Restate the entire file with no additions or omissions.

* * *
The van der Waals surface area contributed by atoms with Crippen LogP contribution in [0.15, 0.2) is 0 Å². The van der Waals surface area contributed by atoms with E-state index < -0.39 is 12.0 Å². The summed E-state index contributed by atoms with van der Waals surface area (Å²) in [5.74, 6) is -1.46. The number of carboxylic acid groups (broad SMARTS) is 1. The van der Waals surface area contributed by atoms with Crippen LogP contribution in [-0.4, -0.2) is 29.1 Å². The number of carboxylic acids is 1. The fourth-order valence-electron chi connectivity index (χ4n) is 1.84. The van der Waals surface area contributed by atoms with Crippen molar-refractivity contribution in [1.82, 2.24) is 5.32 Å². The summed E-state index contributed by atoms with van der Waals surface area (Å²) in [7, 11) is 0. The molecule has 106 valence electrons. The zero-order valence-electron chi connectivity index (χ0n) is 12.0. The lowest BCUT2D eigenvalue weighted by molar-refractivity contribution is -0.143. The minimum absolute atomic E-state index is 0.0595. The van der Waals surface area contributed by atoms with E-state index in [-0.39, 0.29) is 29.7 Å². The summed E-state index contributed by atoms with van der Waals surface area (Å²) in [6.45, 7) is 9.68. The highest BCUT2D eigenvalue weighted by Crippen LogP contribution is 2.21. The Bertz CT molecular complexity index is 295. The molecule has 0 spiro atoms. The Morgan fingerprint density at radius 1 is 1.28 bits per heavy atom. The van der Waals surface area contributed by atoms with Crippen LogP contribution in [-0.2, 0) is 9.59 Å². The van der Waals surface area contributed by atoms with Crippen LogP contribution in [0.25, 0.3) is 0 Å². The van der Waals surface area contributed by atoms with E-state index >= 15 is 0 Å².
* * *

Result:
The van der Waals surface area contributed by atoms with Crippen LogP contribution in [0.15, 0.2) is 0 Å². The van der Waals surface area contributed by atoms with E-state index < -0.39 is 12.0 Å². The summed E-state index contributed by atoms with van der Waals surface area (Å²) in [5.74, 6) is -1.46. The number of carboxylic acid groups (broad SMARTS) is 1. The van der Waals surface area contributed by atoms with Crippen LogP contribution in [-0.4, -0.2) is 29.1 Å². The number of carboxylic acids is 1. The fourth-order valence-electron chi connectivity index (χ4n) is 1.84. The van der Waals surface area contributed by atoms with Crippen molar-refractivity contribution in [1.82, 2.24) is 5.32 Å². The summed E-state index contributed by atoms with van der Waals surface area (Å²) in [7, 11) is 0. The molecule has 106 valence electrons. The zero-order valence-electron chi connectivity index (χ0n) is 12.0. The lowest BCUT2D eigenvalue weighted by molar-refractivity contribution is -0.143. The minimum absolute atomic E-state index is 0.0595. The van der Waals surface area contributed by atoms with E-state index in [-0.39, 0.29) is 29.7 Å². The summed E-state index contributed by atoms with van der Waals surface area (Å²) in [6.45, 7) is 9.68. The highest BCUT2D eigenvalue weighted by Crippen LogP contribution is 2.21. The Bertz CT molecular complexity index is 295. The molecule has 0 spiro atoms. The Morgan fingerprint density at radius 1 is 1.28 bits per heavy atom. The van der Waals surface area contributed by atoms with Crippen LogP contribution in [-0.2, 0) is 9.59 Å². The van der Waals surface area contributed by atoms with Crippen LogP contribution in [0.25, 0.3) is 0 Å². The van der Waals surface area contributed by atoms with E-state index >= 15 is 0 Å².